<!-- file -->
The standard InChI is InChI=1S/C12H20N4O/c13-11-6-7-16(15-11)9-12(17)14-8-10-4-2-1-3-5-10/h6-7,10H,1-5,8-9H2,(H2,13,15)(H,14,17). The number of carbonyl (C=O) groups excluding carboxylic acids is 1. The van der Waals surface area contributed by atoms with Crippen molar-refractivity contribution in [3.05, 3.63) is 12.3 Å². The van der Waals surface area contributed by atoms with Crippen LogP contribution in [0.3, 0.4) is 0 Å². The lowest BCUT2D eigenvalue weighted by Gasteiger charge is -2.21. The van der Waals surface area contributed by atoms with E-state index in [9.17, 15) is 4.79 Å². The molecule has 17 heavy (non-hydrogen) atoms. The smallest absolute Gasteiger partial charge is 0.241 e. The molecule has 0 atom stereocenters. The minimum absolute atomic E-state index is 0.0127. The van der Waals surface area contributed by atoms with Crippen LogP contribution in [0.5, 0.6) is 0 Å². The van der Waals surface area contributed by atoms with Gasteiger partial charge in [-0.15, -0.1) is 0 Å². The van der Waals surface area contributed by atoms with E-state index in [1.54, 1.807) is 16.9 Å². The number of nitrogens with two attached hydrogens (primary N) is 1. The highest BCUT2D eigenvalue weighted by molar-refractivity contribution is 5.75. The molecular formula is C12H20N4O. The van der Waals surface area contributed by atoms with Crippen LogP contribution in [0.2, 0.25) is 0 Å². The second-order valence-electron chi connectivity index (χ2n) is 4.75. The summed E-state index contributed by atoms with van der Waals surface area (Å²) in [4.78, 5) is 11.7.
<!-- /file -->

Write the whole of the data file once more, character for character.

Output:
The standard InChI is InChI=1S/C12H20N4O/c13-11-6-7-16(15-11)9-12(17)14-8-10-4-2-1-3-5-10/h6-7,10H,1-5,8-9H2,(H2,13,15)(H,14,17). The number of carbonyl (C=O) groups excluding carboxylic acids is 1. The van der Waals surface area contributed by atoms with Crippen molar-refractivity contribution in [3.05, 3.63) is 12.3 Å². The van der Waals surface area contributed by atoms with Crippen LogP contribution in [0.3, 0.4) is 0 Å². The lowest BCUT2D eigenvalue weighted by Gasteiger charge is -2.21. The van der Waals surface area contributed by atoms with E-state index in [9.17, 15) is 4.79 Å². The molecule has 17 heavy (non-hydrogen) atoms. The smallest absolute Gasteiger partial charge is 0.241 e. The molecule has 0 atom stereocenters. The minimum absolute atomic E-state index is 0.0127. The van der Waals surface area contributed by atoms with Crippen LogP contribution in [0.5, 0.6) is 0 Å². The van der Waals surface area contributed by atoms with Gasteiger partial charge in [-0.15, -0.1) is 0 Å². The van der Waals surface area contributed by atoms with E-state index in [1.54, 1.807) is 16.9 Å². The number of nitrogens with two attached hydrogens (primary N) is 1. The highest BCUT2D eigenvalue weighted by molar-refractivity contribution is 5.75. The molecular formula is C12H20N4O. The van der Waals surface area contributed by atoms with Crippen LogP contribution in [0.2, 0.25) is 0 Å². The second-order valence-electron chi connectivity index (χ2n) is 4.75. The summed E-state index contributed by atoms with van der Waals surface area (Å²) in [4.78, 5) is 11.7.